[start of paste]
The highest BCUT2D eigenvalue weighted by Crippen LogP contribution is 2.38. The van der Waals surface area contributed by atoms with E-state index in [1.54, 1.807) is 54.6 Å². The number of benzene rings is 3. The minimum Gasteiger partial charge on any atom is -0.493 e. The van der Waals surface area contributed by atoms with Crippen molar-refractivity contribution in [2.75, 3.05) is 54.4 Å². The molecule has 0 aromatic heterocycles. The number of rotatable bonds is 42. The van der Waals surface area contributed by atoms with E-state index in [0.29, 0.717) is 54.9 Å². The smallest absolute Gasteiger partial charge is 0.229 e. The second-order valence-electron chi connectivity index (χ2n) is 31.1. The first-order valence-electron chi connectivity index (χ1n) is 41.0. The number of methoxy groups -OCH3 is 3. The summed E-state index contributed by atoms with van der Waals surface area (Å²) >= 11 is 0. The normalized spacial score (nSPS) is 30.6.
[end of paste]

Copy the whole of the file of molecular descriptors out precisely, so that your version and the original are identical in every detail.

The highest BCUT2D eigenvalue weighted by Crippen LogP contribution is 2.38. The van der Waals surface area contributed by atoms with E-state index in [1.54, 1.807) is 54.6 Å². The number of benzene rings is 3. The minimum Gasteiger partial charge on any atom is -0.493 e. The van der Waals surface area contributed by atoms with Crippen molar-refractivity contribution in [2.75, 3.05) is 54.4 Å². The molecule has 0 aromatic heterocycles. The number of rotatable bonds is 42. The van der Waals surface area contributed by atoms with E-state index in [0.29, 0.717) is 54.9 Å². The smallest absolute Gasteiger partial charge is 0.229 e. The second-order valence-electron chi connectivity index (χ2n) is 31.1. The first-order valence-electron chi connectivity index (χ1n) is 41.0. The number of methoxy groups -OCH3 is 3. The summed E-state index contributed by atoms with van der Waals surface area (Å²) >= 11 is 0. The normalized spacial score (nSPS) is 30.6.